But there’s a vanity behind Rodrigues’ sense of responsibility, too, and Silence slowly interrogates this earnest man of the cloth. Once he is separated from fellow priest Garrpe (Adam Driver), Rodrigues is accompanied through the film by two key figures. One is the unchanging, ever-present face of Jesus, about whom he dreams at night. The priest even sees Christ’s visage replacing his own reflection in a pool of water, and he giggles maniacally at the thought that he might be headed for a fate similar to his messiah's; he exults in the glory of a martyr’s death.
The other figure is Kichijiro (Yôsuke Kubozuka), a ragged, weak-willed Christian who has been constantly forced by authorities to renounce his own faith and who cannot shake the pain of his betrayals. Though he’s often cast away and rejected, Kichijiro keeps showing up, unwanted, and always asks for Rodrigues to hear his confession. The first time Father Rodrigues does so, it’s from a position of superiority — as a Western priest who supposedly understands faith better than this lowly, ignorant man. The next two times he hears the confession, however, Rodrigues does so reluctantly, in disgust — he wants nothing to do with this creature who has already betrayed him. (“Father, how could Jesus love a wretch like this?” Rodrigues asks in voice-over. “He is not worthy to be called evil.”) Rodrigues seeks and emulates Christ but shuns Kichijiro.
But then, near the film’s end, the tables are turned. After Rodrigues finally renounces his faith and steps on the image of Christ, the authorities relent, allowing him to live and, some years later, take on a Japanese name and family — just so long as he exhibits no connection to Christianity. Eventually Kichijiro returns to him, and begs yet again to confess. Rodrigues protests, saying he is no longer a priest, but Kichijiro insists. And finally, the two apostates confront one another as equals — two men who have been similarly broken. At long last, Rodrigues has true compassion for this man and understands the true meaning of his own faith. Rodrigues even hears God speak at this point, saying, “I suffered beside you. I was never silent.” (In the screenplay for the film, Rodrigues initially thinks that it is Kichijiro saying these words — thus uniting his seemingly opposite companions, the lowly apostate and the martyred savior.)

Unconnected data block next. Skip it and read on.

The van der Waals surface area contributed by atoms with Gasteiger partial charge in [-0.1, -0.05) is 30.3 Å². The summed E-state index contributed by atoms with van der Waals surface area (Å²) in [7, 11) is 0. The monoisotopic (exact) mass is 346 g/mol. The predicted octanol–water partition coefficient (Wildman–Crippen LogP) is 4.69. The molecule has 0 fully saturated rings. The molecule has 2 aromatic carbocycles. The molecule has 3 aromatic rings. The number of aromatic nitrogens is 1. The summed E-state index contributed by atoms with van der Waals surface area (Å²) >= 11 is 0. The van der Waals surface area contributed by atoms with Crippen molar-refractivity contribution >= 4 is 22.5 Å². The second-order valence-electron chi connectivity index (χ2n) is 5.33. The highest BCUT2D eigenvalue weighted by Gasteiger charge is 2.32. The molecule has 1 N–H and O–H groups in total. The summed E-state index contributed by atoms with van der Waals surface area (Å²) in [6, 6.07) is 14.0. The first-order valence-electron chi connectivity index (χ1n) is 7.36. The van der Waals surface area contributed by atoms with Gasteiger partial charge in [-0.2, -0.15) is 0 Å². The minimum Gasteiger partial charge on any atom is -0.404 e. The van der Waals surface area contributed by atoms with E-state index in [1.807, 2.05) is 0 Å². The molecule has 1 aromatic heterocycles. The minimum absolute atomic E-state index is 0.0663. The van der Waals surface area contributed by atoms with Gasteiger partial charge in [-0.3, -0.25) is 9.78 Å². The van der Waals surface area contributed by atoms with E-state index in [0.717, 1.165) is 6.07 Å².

These late moments in Silence culminate what one might loosely consider Scorsese’s trilogy of faith. About halfway through Silence, the captive Rodrigues has a conversation with the Japanese Interpreter (Tadanobu Asano) about the difference between Buddha and Jesus. “Only a Christian would see Buddhas simply as men,” the Interpreter tells Rodrigues. “Our Buddha is a being which man can become. Something greater than himself, if he can overcome all his illusions. But you cling to your illusions and call them faith. Your Creator is all-loving and all-merciful, so you believe. Then why does he give people so much suffering on the way to heaven?”
The Interpreter’s words could serve as an outline of Scorsese's earlier religious epics: His Dalai Lama overcomes his illusions in becoming something greater than himself, while his Jesus, in the grips of great pain, must transcend an illusion — and his human desires — to embody God’s love and mercy. But consider how this conversation finds its echo in the film’s finale. Rodrigues unites these two ideals: He has indeed overcome all his illusions and, in his last interaction with Kichijiro, has attained a level of love and mercy greater than anything he had previously achieved — in part, through his own disgrace. Overcoming one’s illusions is suffering. But beyond it, one can find a greater kind of love. Recall those closing lines of Kundun, in which the exhausted, broken, limping Dalai Lama had reduced his divinity to its essence: “When you see me, and I try to be a good man, you see yourself.”
Scorsese is a Catholic, and he’s been obsessed with Catholic imagery his entire life. But he also exhibits a more universal understanding of faith. Silence takes the trajectories of Jesus and the Dalai Lama, who must learn to accept their immense, sacred responsibilities, and reverses them in the story of Rodrigues, the priest who embarks on a holy mission and is ultimately stripped of everything he values. Rodrigues will not die a martyr. He will not become a saint. His sacrifice will not be written about in the annals of his faith; if anything, he will be a shameful footnote. But he will, finally, achieve true compassion for another man, the two of them united in their weakness. And in this, who’s to say that he has not found the divine?